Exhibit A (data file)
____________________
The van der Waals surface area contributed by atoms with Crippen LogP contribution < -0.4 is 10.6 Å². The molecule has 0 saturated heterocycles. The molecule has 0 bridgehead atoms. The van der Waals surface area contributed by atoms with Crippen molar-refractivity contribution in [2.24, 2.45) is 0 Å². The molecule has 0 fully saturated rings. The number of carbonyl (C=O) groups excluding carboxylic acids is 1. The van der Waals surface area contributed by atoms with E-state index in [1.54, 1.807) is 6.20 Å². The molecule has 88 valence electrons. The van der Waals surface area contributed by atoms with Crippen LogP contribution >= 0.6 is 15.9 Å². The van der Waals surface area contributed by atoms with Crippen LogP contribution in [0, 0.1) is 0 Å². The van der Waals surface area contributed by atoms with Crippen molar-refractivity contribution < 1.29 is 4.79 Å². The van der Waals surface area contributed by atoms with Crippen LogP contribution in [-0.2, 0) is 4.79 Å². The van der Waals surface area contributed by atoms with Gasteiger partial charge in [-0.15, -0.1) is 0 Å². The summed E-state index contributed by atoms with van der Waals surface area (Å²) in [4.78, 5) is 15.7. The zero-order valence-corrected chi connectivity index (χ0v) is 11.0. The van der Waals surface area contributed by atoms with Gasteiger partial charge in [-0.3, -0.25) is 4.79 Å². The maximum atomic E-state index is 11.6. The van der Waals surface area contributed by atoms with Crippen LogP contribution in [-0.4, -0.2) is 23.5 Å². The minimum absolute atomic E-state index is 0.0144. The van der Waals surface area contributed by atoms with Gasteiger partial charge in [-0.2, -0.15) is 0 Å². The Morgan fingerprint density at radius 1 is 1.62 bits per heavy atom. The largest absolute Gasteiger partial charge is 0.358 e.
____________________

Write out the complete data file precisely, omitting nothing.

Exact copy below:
The van der Waals surface area contributed by atoms with Crippen LogP contribution < -0.4 is 10.6 Å². The molecule has 0 saturated heterocycles. The molecule has 0 bridgehead atoms. The van der Waals surface area contributed by atoms with Crippen molar-refractivity contribution in [2.24, 2.45) is 0 Å². The molecule has 0 fully saturated rings. The number of carbonyl (C=O) groups excluding carboxylic acids is 1. The van der Waals surface area contributed by atoms with E-state index in [1.54, 1.807) is 6.20 Å². The molecule has 88 valence electrons. The van der Waals surface area contributed by atoms with Crippen LogP contribution >= 0.6 is 15.9 Å². The van der Waals surface area contributed by atoms with Crippen LogP contribution in [0, 0.1) is 0 Å². The van der Waals surface area contributed by atoms with Crippen molar-refractivity contribution < 1.29 is 4.79 Å². The van der Waals surface area contributed by atoms with Crippen LogP contribution in [-0.2, 0) is 4.79 Å². The van der Waals surface area contributed by atoms with Gasteiger partial charge in [-0.15, -0.1) is 0 Å². The summed E-state index contributed by atoms with van der Waals surface area (Å²) in [4.78, 5) is 15.7. The zero-order valence-corrected chi connectivity index (χ0v) is 11.0. The van der Waals surface area contributed by atoms with Gasteiger partial charge in [-0.3, -0.25) is 4.79 Å². The maximum atomic E-state index is 11.6. The van der Waals surface area contributed by atoms with Crippen LogP contribution in [-0.4, -0.2) is 23.5 Å². The minimum absolute atomic E-state index is 0.0144. The van der Waals surface area contributed by atoms with Gasteiger partial charge in [-0.2, -0.15) is 0 Å². The Morgan fingerprint density at radius 1 is 1.62 bits per heavy atom. The largest absolute Gasteiger partial charge is 0.358 e.